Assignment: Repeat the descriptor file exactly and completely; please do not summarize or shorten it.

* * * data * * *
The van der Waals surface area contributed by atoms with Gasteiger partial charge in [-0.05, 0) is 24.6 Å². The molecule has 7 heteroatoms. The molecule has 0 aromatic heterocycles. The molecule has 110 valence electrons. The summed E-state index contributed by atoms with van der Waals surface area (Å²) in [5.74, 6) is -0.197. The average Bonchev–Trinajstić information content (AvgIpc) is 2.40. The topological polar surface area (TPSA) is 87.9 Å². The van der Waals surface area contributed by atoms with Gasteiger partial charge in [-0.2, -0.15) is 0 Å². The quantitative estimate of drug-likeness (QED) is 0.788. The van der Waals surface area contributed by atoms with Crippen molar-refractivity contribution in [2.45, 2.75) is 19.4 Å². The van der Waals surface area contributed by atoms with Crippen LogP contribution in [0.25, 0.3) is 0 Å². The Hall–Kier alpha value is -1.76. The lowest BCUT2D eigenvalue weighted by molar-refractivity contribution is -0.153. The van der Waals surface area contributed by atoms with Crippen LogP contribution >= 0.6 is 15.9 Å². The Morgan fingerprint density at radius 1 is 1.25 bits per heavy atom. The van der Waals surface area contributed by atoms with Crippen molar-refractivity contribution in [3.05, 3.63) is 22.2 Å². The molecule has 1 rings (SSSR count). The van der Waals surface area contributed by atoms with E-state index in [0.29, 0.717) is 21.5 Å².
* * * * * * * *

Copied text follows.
The van der Waals surface area contributed by atoms with Gasteiger partial charge in [-0.05, 0) is 24.6 Å². The molecule has 7 heteroatoms. The molecule has 0 aromatic heterocycles. The molecule has 110 valence electrons. The summed E-state index contributed by atoms with van der Waals surface area (Å²) in [5.74, 6) is -0.197. The average Bonchev–Trinajstić information content (AvgIpc) is 2.40. The topological polar surface area (TPSA) is 87.9 Å². The van der Waals surface area contributed by atoms with Gasteiger partial charge in [-0.2, -0.15) is 0 Å². The quantitative estimate of drug-likeness (QED) is 0.788. The van der Waals surface area contributed by atoms with Crippen molar-refractivity contribution in [2.45, 2.75) is 19.4 Å². The van der Waals surface area contributed by atoms with Crippen LogP contribution in [0.25, 0.3) is 0 Å². The Hall–Kier alpha value is -1.76. The lowest BCUT2D eigenvalue weighted by molar-refractivity contribution is -0.153. The van der Waals surface area contributed by atoms with Crippen LogP contribution >= 0.6 is 15.9 Å². The Morgan fingerprint density at radius 1 is 1.25 bits per heavy atom. The van der Waals surface area contributed by atoms with Crippen molar-refractivity contribution in [3.05, 3.63) is 22.2 Å². The molecule has 1 rings (SSSR count). The van der Waals surface area contributed by atoms with E-state index in [0.29, 0.717) is 21.5 Å².